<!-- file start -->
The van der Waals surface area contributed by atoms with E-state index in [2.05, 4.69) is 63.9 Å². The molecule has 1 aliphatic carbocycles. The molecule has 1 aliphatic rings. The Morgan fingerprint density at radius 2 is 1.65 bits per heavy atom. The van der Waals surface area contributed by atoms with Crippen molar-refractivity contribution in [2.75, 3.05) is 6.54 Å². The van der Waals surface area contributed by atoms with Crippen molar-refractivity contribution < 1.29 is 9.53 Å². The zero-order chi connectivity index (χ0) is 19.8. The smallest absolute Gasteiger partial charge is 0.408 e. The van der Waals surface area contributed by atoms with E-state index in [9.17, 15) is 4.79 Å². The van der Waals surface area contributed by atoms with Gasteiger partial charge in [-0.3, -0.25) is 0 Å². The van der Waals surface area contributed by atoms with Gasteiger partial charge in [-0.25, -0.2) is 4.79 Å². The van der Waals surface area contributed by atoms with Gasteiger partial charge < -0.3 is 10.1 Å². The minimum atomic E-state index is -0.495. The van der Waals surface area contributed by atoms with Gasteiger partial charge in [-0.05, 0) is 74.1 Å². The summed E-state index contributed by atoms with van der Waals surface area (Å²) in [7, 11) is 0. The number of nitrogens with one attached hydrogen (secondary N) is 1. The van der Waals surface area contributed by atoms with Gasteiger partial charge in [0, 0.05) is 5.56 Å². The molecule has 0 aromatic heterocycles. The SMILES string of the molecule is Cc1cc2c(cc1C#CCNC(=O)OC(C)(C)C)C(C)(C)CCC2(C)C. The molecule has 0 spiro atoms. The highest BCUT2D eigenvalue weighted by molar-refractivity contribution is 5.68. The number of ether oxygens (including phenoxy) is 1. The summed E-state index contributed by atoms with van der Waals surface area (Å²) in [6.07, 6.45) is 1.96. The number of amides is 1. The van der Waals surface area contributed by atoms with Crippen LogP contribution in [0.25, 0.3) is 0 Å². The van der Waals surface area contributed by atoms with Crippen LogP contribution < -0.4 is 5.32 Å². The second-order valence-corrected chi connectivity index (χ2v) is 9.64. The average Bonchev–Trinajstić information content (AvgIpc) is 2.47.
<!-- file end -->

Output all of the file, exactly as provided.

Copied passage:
The van der Waals surface area contributed by atoms with E-state index in [2.05, 4.69) is 63.9 Å². The molecule has 1 aliphatic carbocycles. The molecule has 1 aliphatic rings. The Morgan fingerprint density at radius 2 is 1.65 bits per heavy atom. The van der Waals surface area contributed by atoms with Crippen molar-refractivity contribution in [2.75, 3.05) is 6.54 Å². The van der Waals surface area contributed by atoms with Crippen molar-refractivity contribution < 1.29 is 9.53 Å². The zero-order chi connectivity index (χ0) is 19.8. The smallest absolute Gasteiger partial charge is 0.408 e. The van der Waals surface area contributed by atoms with E-state index in [9.17, 15) is 4.79 Å². The van der Waals surface area contributed by atoms with Gasteiger partial charge in [-0.3, -0.25) is 0 Å². The van der Waals surface area contributed by atoms with Gasteiger partial charge in [-0.25, -0.2) is 4.79 Å². The van der Waals surface area contributed by atoms with Gasteiger partial charge < -0.3 is 10.1 Å². The minimum atomic E-state index is -0.495. The van der Waals surface area contributed by atoms with Gasteiger partial charge in [-0.05, 0) is 74.1 Å². The summed E-state index contributed by atoms with van der Waals surface area (Å²) in [7, 11) is 0. The number of nitrogens with one attached hydrogen (secondary N) is 1. The van der Waals surface area contributed by atoms with Gasteiger partial charge in [0, 0.05) is 5.56 Å². The molecule has 0 aromatic heterocycles. The SMILES string of the molecule is Cc1cc2c(cc1C#CCNC(=O)OC(C)(C)C)C(C)(C)CCC2(C)C. The molecule has 0 spiro atoms. The highest BCUT2D eigenvalue weighted by molar-refractivity contribution is 5.68. The number of ether oxygens (including phenoxy) is 1. The summed E-state index contributed by atoms with van der Waals surface area (Å²) in [6.07, 6.45) is 1.96. The number of amides is 1. The van der Waals surface area contributed by atoms with Crippen LogP contribution in [0.25, 0.3) is 0 Å². The van der Waals surface area contributed by atoms with Crippen LogP contribution < -0.4 is 5.32 Å². The second-order valence-corrected chi connectivity index (χ2v) is 9.64. The average Bonchev–Trinajstić information content (AvgIpc) is 2.47.